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argues that “by restricting their conception of democratic discussion narrowly to critical argument, most theorists of deliberative democracy assume a culturally biased conception of discussion that tends to silence or devalue some people or groups.”11 Such a conception, she believes, privileges the sort of agonistic, general, dispassionate, and disembodied speech often associated with white, middle-class men (and academics, we should add). This effectively silences or devalues cooperative, particular, affective, and embodied forms of speech (e.g., the sharing of experience, the telling of stories, impassioned outbursts) which are most associated with socially marginalized groups such as sexual and ethnic minorities for whom “coming to voice” remains an ongoing struggle. Of particular concern to us here, this notion of deliberation privileges speech that is “dispassionate and disembodied,” opposing “mind and body, reason and emotion,” falsely identifying “objectivity with calm and absence of emotional expression.”12 The inference that Young draws from her argument is that, in the interests of political equality, a broader idea of communication must include “greeting, rhetoric, and storytelling.” Greeting involves the informal phrases and bodily gestures (handshakes, etc.) that create an atmosphere for relaxed and open communication by establishing “trust” and “respect.”13 Rhetoric comprises of those linguistic flourishes with which speakers give words wings. As Young says, there is “an important erotic dimension to communication that aims to reach understanding . . . persuasion is partly seduction.”14 Storytelling involves relating narratives that foster “understanding across . . . difference without making those who are different symmetrical”15 by providing accounts of the values, experiences, and knowledge of particular individuals and groups.16 She contends that, by judging all acts by which speakers aim to reach understanding (including those imbued with emotions) equal in significance, such an expanded idea of communication would be much more egalitarian. Combining this with other modifications to deliberative democracy gives Young a model that she calls “communicative democracy.” In such a system, “all citizens or their representatives must have the equal opportunity to make proposals and give reasons for them, and to criticize others.” Furthermore, “[p]articipants in a process of communicative democracy . . . must be able to express their needs, interests, and opinions in their own way, and not be dismissed because they lack expertise or ‘proper’ speaking style.”17 Young’s ideas have immediate practical relevance to developments in deliberative democracy in the UK. For example, the way in which people with disabilities and psychiatric survivors have demanded the development of forums in which they can give an account of their experiences is based on an implicit idea of storytelling. The idea is that such forums should enable these groups to tell and retell their stories in their own voice to those who have been immune from such experiences.18 A conception of greeting is implicit in the practice of what in the UK has become known as the DIY (‘do-it-yourself’) movement of grass roots  Blackwell Publishers Ltd. 2002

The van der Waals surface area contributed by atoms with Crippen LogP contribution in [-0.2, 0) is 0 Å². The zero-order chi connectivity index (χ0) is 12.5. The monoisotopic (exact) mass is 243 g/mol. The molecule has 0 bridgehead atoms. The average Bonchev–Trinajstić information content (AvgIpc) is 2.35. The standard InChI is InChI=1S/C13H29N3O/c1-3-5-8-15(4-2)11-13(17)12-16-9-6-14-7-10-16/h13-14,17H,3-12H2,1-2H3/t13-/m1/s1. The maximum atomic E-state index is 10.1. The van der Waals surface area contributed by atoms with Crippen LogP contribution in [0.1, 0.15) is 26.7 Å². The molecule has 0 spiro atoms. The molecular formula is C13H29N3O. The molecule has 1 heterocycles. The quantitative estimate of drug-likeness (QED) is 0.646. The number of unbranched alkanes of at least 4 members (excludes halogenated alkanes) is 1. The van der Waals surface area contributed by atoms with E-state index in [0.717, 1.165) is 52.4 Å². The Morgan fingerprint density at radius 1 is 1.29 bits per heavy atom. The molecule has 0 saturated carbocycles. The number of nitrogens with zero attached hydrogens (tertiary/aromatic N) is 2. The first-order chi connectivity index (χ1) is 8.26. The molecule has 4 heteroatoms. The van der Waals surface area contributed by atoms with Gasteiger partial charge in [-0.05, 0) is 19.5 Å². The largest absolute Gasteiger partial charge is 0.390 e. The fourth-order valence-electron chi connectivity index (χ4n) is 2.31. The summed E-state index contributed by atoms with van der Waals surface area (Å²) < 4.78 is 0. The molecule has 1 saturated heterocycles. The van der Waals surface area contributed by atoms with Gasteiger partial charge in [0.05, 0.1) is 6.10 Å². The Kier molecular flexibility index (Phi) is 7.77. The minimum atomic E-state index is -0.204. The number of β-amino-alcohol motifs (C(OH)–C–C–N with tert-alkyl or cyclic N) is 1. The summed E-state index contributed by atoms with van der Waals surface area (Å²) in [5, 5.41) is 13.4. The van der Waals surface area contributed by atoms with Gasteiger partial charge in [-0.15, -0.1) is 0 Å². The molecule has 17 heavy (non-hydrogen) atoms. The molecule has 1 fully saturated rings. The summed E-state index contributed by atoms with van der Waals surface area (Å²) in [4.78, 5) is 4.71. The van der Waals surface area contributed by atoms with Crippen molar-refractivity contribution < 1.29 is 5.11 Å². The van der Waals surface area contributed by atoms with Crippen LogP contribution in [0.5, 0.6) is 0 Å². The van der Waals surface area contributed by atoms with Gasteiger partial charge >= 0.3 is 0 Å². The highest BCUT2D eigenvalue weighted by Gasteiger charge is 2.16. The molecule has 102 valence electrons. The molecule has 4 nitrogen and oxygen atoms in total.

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activists. Wayne Clarke, for example, provides a detailed account of the way in which Exodus, one of the most celebrated DIY initiatives born out of rave culture, takes great pains to create an informal, welcoming atmosphere in all of their collective meetings.19 Later on we build on Young’s ideas here, and in particular we show why certain affective conditions must be in place if these ideas are to be effective. A Psychoanalytical Perspective on the Emotions We began with the suggestion that deliberative democracy stands in need of an account of group affectivity so that it can be transformed into a democracy of the emotions. We have started to develop this thesis by sketching a critique of deliberative democracy which suggests that it fails to provide a convincing account of how deliberators can understand each other without undermining their differences, and it is based on an exclusionary conception of communication. So how can ‘the other’ best be understood? And how can a wider range of types of communication be allowed into deliberative forums? In order to answer these questions, we shall draw on a current of psychoanalytical thought that is of mainly British provenance. In what follows we use the ideas of Melanie Klein and Wilfred Bion20 to offer a perspective that could develop our thinking about deliberative practices in such a way that reason and passion are brought together rather than split apart. From Klein’s perspective, developed later by Bion in his theory of thinking,21 affective states of an essentially psychosomatic form – such as gut reactions, sensations, and perturbations – precede developmentally the existence of an apparatus for containing and thinking about them. To put it another way, emotional experience always outstrips and transcends the human capacity to assimilate and digest it. In his reflections on the Kleinian contribution, Bob Hinshelwood22 notes the centrality of the concept of projective identification. While in the hands of a Kleinian such as Herbert Rosenfeld, projective identification refers to the more violent process by which self forces other to contain what is unbearable to self,23 Bion saw projective identification as a fundamental, pre-symbolic way of making emotional contact with the other – the only method available to the infant in its earliest stages of development. Thus the development of this concept in Klein’s work is central to the shift in the psychoanalytic perspective that accompanied the Kleinian development from the symbolic to the pre-symbolic realm, from childhood and the neuroses to infancy and the psychoses. This perspective has found expression in radical developments in psychoanalytical technique involving the use of the transference and countertransference.24 Their deployment in the analytic situation amounts to the recognition both that the primary mode of communication of the patient is an affective one and that the fundamental way in which the analyst receives and understands this communication is by being in touch with her/his own feeling state. While what the patient says continues to be important, the key to understanding lies in the question:  Blackwell Publishers Ltd. 2002